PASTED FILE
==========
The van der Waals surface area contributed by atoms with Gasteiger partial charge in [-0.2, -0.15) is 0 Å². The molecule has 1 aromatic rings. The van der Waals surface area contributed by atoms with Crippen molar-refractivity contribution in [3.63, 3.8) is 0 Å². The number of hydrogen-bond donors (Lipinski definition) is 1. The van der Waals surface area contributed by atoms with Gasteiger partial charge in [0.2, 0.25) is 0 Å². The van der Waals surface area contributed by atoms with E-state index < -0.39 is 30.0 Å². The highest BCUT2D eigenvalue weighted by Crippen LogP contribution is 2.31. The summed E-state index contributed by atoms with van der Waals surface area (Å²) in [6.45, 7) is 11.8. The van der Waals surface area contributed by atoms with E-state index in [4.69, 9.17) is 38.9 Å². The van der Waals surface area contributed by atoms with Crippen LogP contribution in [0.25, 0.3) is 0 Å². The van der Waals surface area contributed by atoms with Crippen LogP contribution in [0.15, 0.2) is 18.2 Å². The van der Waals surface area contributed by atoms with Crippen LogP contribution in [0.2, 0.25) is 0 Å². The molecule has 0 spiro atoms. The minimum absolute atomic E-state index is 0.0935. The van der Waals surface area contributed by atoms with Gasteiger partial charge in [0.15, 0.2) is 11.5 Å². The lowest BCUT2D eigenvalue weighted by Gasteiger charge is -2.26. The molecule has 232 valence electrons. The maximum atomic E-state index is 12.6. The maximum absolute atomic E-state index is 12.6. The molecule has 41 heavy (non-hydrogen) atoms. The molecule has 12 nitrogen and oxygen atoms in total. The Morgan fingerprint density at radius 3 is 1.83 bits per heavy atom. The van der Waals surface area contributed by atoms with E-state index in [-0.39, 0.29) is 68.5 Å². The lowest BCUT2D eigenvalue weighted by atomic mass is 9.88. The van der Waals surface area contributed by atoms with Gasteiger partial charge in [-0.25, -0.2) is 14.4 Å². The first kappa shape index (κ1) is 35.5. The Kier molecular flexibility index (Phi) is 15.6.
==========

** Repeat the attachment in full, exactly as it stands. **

The van der Waals surface area contributed by atoms with Gasteiger partial charge in [-0.2, -0.15) is 0 Å². The molecule has 1 aromatic rings. The van der Waals surface area contributed by atoms with Crippen molar-refractivity contribution in [3.63, 3.8) is 0 Å². The number of hydrogen-bond donors (Lipinski definition) is 1. The van der Waals surface area contributed by atoms with Gasteiger partial charge in [0.2, 0.25) is 0 Å². The van der Waals surface area contributed by atoms with E-state index < -0.39 is 30.0 Å². The highest BCUT2D eigenvalue weighted by Crippen LogP contribution is 2.31. The summed E-state index contributed by atoms with van der Waals surface area (Å²) in [6.45, 7) is 11.8. The van der Waals surface area contributed by atoms with E-state index in [4.69, 9.17) is 38.9 Å². The van der Waals surface area contributed by atoms with Crippen LogP contribution in [0.25, 0.3) is 0 Å². The van der Waals surface area contributed by atoms with Crippen LogP contribution in [0.15, 0.2) is 18.2 Å². The van der Waals surface area contributed by atoms with Crippen LogP contribution in [0.2, 0.25) is 0 Å². The molecule has 0 spiro atoms. The minimum absolute atomic E-state index is 0.0935. The van der Waals surface area contributed by atoms with Gasteiger partial charge in [0.15, 0.2) is 11.5 Å². The lowest BCUT2D eigenvalue weighted by Gasteiger charge is -2.26. The molecule has 232 valence electrons. The maximum atomic E-state index is 12.6. The maximum absolute atomic E-state index is 12.6. The molecule has 41 heavy (non-hydrogen) atoms. The molecule has 12 nitrogen and oxygen atoms in total. The Morgan fingerprint density at radius 3 is 1.83 bits per heavy atom. The van der Waals surface area contributed by atoms with E-state index in [-0.39, 0.29) is 68.5 Å². The lowest BCUT2D eigenvalue weighted by atomic mass is 9.88. The van der Waals surface area contributed by atoms with Gasteiger partial charge in [-0.25, -0.2) is 14.4 Å². The first kappa shape index (κ1) is 35.5. The Kier molecular flexibility index (Phi) is 15.6.